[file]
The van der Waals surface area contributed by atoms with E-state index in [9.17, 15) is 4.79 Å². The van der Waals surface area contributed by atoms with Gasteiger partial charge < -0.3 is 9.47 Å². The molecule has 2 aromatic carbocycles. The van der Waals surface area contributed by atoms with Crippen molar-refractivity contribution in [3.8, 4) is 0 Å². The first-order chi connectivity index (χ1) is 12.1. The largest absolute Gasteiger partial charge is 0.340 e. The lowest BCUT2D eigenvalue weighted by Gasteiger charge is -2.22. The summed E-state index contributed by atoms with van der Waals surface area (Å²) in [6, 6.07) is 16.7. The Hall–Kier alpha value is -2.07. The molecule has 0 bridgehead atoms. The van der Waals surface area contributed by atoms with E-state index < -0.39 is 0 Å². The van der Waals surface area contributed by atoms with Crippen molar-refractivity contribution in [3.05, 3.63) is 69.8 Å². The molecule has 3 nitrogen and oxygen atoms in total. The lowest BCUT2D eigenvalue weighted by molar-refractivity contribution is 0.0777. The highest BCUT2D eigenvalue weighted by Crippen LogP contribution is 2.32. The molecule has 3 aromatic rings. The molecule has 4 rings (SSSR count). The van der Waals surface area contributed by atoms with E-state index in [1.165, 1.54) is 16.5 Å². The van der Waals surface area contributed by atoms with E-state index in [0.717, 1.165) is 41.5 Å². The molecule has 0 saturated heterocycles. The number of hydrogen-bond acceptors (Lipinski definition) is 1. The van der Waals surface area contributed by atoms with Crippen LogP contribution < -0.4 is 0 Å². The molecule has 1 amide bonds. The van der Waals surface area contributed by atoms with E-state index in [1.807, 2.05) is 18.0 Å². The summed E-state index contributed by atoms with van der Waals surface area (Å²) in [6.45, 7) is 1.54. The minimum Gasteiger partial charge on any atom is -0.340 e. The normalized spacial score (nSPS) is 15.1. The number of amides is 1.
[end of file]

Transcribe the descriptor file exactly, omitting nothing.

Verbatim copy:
The van der Waals surface area contributed by atoms with E-state index in [9.17, 15) is 4.79 Å². The van der Waals surface area contributed by atoms with Gasteiger partial charge < -0.3 is 9.47 Å². The molecule has 2 aromatic carbocycles. The van der Waals surface area contributed by atoms with Crippen molar-refractivity contribution in [3.8, 4) is 0 Å². The first-order chi connectivity index (χ1) is 12.1. The largest absolute Gasteiger partial charge is 0.340 e. The lowest BCUT2D eigenvalue weighted by Gasteiger charge is -2.22. The summed E-state index contributed by atoms with van der Waals surface area (Å²) in [6, 6.07) is 16.7. The Hall–Kier alpha value is -2.07. The molecule has 0 bridgehead atoms. The van der Waals surface area contributed by atoms with E-state index < -0.39 is 0 Å². The van der Waals surface area contributed by atoms with Crippen molar-refractivity contribution in [3.05, 3.63) is 69.8 Å². The molecule has 3 nitrogen and oxygen atoms in total. The lowest BCUT2D eigenvalue weighted by molar-refractivity contribution is 0.0777. The highest BCUT2D eigenvalue weighted by Crippen LogP contribution is 2.32. The molecule has 3 aromatic rings. The molecule has 4 rings (SSSR count). The van der Waals surface area contributed by atoms with E-state index in [1.165, 1.54) is 16.5 Å². The van der Waals surface area contributed by atoms with E-state index in [0.717, 1.165) is 41.5 Å². The molecule has 0 saturated heterocycles. The number of hydrogen-bond acceptors (Lipinski definition) is 1. The van der Waals surface area contributed by atoms with Crippen LogP contribution < -0.4 is 0 Å². The molecule has 1 amide bonds. The van der Waals surface area contributed by atoms with E-state index in [1.807, 2.05) is 18.0 Å². The summed E-state index contributed by atoms with van der Waals surface area (Å²) in [6.45, 7) is 1.54. The minimum Gasteiger partial charge on any atom is -0.340 e. The normalized spacial score (nSPS) is 15.1. The number of amides is 1.